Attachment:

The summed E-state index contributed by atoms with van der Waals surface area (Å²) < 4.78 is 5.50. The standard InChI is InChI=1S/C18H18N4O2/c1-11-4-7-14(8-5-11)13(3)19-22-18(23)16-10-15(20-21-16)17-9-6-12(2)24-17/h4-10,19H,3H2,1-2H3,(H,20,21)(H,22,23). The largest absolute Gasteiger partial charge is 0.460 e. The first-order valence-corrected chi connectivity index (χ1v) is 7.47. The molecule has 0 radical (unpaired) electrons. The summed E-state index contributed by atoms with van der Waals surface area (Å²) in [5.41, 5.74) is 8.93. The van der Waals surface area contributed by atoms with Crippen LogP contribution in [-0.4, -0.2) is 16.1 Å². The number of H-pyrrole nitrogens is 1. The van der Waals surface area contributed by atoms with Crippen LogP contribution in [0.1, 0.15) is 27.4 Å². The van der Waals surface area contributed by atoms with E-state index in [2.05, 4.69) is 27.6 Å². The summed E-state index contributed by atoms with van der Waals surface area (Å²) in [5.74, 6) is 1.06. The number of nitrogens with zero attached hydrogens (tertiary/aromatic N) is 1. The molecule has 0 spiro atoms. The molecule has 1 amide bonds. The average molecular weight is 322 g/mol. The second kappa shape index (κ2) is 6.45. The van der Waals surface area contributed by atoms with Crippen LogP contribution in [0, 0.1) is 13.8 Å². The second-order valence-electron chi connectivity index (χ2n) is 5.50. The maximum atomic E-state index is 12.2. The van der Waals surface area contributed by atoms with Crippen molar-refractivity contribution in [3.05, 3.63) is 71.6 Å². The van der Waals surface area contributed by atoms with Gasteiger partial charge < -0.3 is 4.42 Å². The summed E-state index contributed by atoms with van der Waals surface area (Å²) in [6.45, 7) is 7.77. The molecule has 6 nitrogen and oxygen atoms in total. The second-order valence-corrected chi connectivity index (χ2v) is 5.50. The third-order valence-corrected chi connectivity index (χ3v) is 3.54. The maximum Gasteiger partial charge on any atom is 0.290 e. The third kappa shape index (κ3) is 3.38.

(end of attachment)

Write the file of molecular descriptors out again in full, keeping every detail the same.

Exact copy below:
The summed E-state index contributed by atoms with van der Waals surface area (Å²) < 4.78 is 5.50. The standard InChI is InChI=1S/C18H18N4O2/c1-11-4-7-14(8-5-11)13(3)19-22-18(23)16-10-15(20-21-16)17-9-6-12(2)24-17/h4-10,19H,3H2,1-2H3,(H,20,21)(H,22,23). The largest absolute Gasteiger partial charge is 0.460 e. The first-order valence-corrected chi connectivity index (χ1v) is 7.47. The molecule has 0 radical (unpaired) electrons. The summed E-state index contributed by atoms with van der Waals surface area (Å²) in [5.41, 5.74) is 8.93. The van der Waals surface area contributed by atoms with Crippen LogP contribution in [-0.4, -0.2) is 16.1 Å². The number of H-pyrrole nitrogens is 1. The van der Waals surface area contributed by atoms with Crippen LogP contribution in [0.1, 0.15) is 27.4 Å². The van der Waals surface area contributed by atoms with E-state index in [2.05, 4.69) is 27.6 Å². The summed E-state index contributed by atoms with van der Waals surface area (Å²) in [5.74, 6) is 1.06. The number of nitrogens with zero attached hydrogens (tertiary/aromatic N) is 1. The molecule has 0 spiro atoms. The molecule has 1 amide bonds. The average molecular weight is 322 g/mol. The second kappa shape index (κ2) is 6.45. The van der Waals surface area contributed by atoms with Crippen LogP contribution in [0, 0.1) is 13.8 Å². The second-order valence-electron chi connectivity index (χ2n) is 5.50. The maximum atomic E-state index is 12.2. The van der Waals surface area contributed by atoms with Crippen molar-refractivity contribution in [3.05, 3.63) is 71.6 Å². The van der Waals surface area contributed by atoms with Gasteiger partial charge < -0.3 is 4.42 Å². The summed E-state index contributed by atoms with van der Waals surface area (Å²) in [6.45, 7) is 7.77. The molecule has 6 nitrogen and oxygen atoms in total. The second-order valence-corrected chi connectivity index (χ2v) is 5.50. The third-order valence-corrected chi connectivity index (χ3v) is 3.54. The maximum Gasteiger partial charge on any atom is 0.290 e. The third kappa shape index (κ3) is 3.38.